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Russian shopping malls lose up to 30% of footfall, developer’s son says

Many retailers have opted simply to close for now, leaving Russians with fewer stores to choose from at shopping centres and in Moscow's central luxury district.

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Russian shopping malls are “de-energised” and have lost up to 30% of their footfall following the exodus of Western brands, the son of one of Russia’s most prominent property developers was quoted as saying on Monday.

Emin Agalarov, a pop star and first vice president at the Crocus Group founded by his billionaire father Aras Agalarov, was quoted by the RBC media outlet as saying the loss of key tenants could spell the end for shopping malls altogether.

“If you have a luxury shopping centre, you need Prada, Chanel, Louis Vuitton; if it’s the middle category – Zara, H&M, Reebok, Adidas,” RBC quoted Emin Agalarov as saying in an interview. “And if you don’t have them, then the venue becomes depersonalised.”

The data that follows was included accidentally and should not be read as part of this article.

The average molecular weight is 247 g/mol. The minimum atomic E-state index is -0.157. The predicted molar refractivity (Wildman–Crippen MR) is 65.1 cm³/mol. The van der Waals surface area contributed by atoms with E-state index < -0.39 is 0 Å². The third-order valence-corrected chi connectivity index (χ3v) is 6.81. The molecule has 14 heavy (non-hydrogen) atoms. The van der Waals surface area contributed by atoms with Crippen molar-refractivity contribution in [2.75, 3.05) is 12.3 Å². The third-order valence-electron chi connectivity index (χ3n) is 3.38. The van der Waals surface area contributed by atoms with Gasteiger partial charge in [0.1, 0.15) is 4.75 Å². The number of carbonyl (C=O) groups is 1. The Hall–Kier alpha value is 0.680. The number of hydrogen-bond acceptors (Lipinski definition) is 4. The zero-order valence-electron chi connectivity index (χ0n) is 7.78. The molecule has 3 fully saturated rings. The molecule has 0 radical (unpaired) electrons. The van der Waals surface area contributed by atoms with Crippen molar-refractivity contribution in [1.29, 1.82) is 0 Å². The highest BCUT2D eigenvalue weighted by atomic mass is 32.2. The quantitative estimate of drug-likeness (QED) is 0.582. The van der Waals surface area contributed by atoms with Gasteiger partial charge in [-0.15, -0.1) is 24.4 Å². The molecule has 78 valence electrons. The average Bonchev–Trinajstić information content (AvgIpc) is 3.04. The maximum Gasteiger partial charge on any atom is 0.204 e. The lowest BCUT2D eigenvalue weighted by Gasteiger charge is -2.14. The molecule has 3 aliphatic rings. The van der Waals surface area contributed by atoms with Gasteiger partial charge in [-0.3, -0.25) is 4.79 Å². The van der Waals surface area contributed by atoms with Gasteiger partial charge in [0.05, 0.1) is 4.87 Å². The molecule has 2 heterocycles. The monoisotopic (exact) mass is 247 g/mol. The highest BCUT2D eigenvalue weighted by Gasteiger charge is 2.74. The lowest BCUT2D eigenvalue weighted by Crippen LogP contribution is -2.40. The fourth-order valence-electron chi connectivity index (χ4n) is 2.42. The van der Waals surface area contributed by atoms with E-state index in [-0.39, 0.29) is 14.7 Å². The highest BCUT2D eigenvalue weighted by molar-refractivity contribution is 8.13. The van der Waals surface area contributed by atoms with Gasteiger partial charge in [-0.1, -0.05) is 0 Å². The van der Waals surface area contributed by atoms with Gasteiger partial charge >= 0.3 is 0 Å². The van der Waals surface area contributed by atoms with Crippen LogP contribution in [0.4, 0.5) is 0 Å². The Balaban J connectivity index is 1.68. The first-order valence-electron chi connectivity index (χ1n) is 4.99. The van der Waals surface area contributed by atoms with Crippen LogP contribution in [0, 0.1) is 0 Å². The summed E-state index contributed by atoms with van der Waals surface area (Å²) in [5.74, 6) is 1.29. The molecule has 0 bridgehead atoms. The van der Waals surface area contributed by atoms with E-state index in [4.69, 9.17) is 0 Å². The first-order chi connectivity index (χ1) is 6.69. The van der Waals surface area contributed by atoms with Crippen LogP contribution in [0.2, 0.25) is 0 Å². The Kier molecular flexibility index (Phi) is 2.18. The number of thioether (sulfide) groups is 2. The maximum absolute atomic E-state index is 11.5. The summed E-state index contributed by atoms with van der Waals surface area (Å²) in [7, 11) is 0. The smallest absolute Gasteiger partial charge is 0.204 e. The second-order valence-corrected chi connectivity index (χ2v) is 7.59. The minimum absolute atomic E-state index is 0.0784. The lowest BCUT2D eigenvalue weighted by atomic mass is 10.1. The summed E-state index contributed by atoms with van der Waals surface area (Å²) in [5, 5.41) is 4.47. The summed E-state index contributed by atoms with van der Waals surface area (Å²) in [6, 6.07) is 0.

He estimated that Crocus Group’s huge flagship Vegas and Crocus City shopping centres on the outskirts of Moscow had lost 30% of their traffic. Crocus might have to open a bowling alley or a warehouse if it was left with vast spaces that it was unable to lease.

A press number for Crocus was not answered and the group did not immediately respond to a request for comment.

Many Western brands have exited Russia or suspended operations since Moscow sent tens of thousands of troops into Ukraine on Feb 24. A handful of former McDonald’s Corp restaurants reopened on Sunday under a new brand in one of the most high-profile examples of a Western brand exiting.

Many retailers have opted simply to close for now, leaving Russians with fewer stores to choose from at shopping centres and in Moscow’s central luxury district.

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